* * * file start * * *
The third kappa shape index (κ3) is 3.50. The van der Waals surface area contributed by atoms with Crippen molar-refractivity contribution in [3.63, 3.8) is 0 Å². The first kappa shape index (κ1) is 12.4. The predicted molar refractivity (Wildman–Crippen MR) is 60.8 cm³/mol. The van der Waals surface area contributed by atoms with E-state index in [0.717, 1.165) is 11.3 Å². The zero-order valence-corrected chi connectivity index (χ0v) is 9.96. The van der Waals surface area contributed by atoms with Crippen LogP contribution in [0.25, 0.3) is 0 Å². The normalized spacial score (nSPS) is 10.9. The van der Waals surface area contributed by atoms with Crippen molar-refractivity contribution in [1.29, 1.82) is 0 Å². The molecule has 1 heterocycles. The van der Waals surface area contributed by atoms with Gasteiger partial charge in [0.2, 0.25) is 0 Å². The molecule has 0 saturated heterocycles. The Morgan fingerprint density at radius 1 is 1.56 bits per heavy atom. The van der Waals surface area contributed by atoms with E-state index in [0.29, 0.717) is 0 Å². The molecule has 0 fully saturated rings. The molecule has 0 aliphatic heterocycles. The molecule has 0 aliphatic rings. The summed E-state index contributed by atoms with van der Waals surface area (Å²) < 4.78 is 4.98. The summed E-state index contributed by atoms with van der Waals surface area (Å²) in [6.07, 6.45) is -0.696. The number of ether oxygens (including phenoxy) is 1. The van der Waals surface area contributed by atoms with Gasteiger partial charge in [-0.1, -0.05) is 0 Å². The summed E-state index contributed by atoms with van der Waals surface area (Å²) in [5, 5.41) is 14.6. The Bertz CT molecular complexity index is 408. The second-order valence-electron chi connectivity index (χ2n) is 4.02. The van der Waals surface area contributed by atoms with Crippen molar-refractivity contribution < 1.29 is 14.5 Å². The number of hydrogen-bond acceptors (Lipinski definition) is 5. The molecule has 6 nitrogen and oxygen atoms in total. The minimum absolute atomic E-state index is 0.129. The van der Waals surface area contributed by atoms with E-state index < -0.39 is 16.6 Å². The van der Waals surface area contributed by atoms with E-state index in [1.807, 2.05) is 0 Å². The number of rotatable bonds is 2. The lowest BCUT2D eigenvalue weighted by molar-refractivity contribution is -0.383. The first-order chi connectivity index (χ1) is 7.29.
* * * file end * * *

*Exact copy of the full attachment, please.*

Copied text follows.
The third kappa shape index (κ3) is 3.50. The van der Waals surface area contributed by atoms with Crippen molar-refractivity contribution in [3.63, 3.8) is 0 Å². The first kappa shape index (κ1) is 12.4. The predicted molar refractivity (Wildman–Crippen MR) is 60.8 cm³/mol. The van der Waals surface area contributed by atoms with E-state index in [0.717, 1.165) is 11.3 Å². The zero-order valence-corrected chi connectivity index (χ0v) is 9.96. The van der Waals surface area contributed by atoms with Crippen LogP contribution in [0.25, 0.3) is 0 Å². The normalized spacial score (nSPS) is 10.9. The van der Waals surface area contributed by atoms with Crippen molar-refractivity contribution in [1.29, 1.82) is 0 Å². The molecule has 1 heterocycles. The van der Waals surface area contributed by atoms with Gasteiger partial charge in [0.2, 0.25) is 0 Å². The molecule has 0 saturated heterocycles. The Morgan fingerprint density at radius 1 is 1.56 bits per heavy atom. The van der Waals surface area contributed by atoms with E-state index in [0.29, 0.717) is 0 Å². The molecule has 0 fully saturated rings. The molecule has 0 aliphatic heterocycles. The molecule has 0 aliphatic rings. The summed E-state index contributed by atoms with van der Waals surface area (Å²) < 4.78 is 4.98. The summed E-state index contributed by atoms with van der Waals surface area (Å²) in [6.07, 6.45) is -0.696. The number of ether oxygens (including phenoxy) is 1. The van der Waals surface area contributed by atoms with Gasteiger partial charge in [-0.1, -0.05) is 0 Å². The summed E-state index contributed by atoms with van der Waals surface area (Å²) in [5, 5.41) is 14.6. The Bertz CT molecular complexity index is 408. The second-order valence-electron chi connectivity index (χ2n) is 4.02. The van der Waals surface area contributed by atoms with Crippen molar-refractivity contribution < 1.29 is 14.5 Å². The number of hydrogen-bond acceptors (Lipinski definition) is 5. The molecule has 6 nitrogen and oxygen atoms in total. The minimum absolute atomic E-state index is 0.129. The van der Waals surface area contributed by atoms with E-state index < -0.39 is 16.6 Å². The van der Waals surface area contributed by atoms with E-state index in [1.807, 2.05) is 0 Å². The number of rotatable bonds is 2. The lowest BCUT2D eigenvalue weighted by molar-refractivity contribution is -0.383. The first-order chi connectivity index (χ1) is 7.29.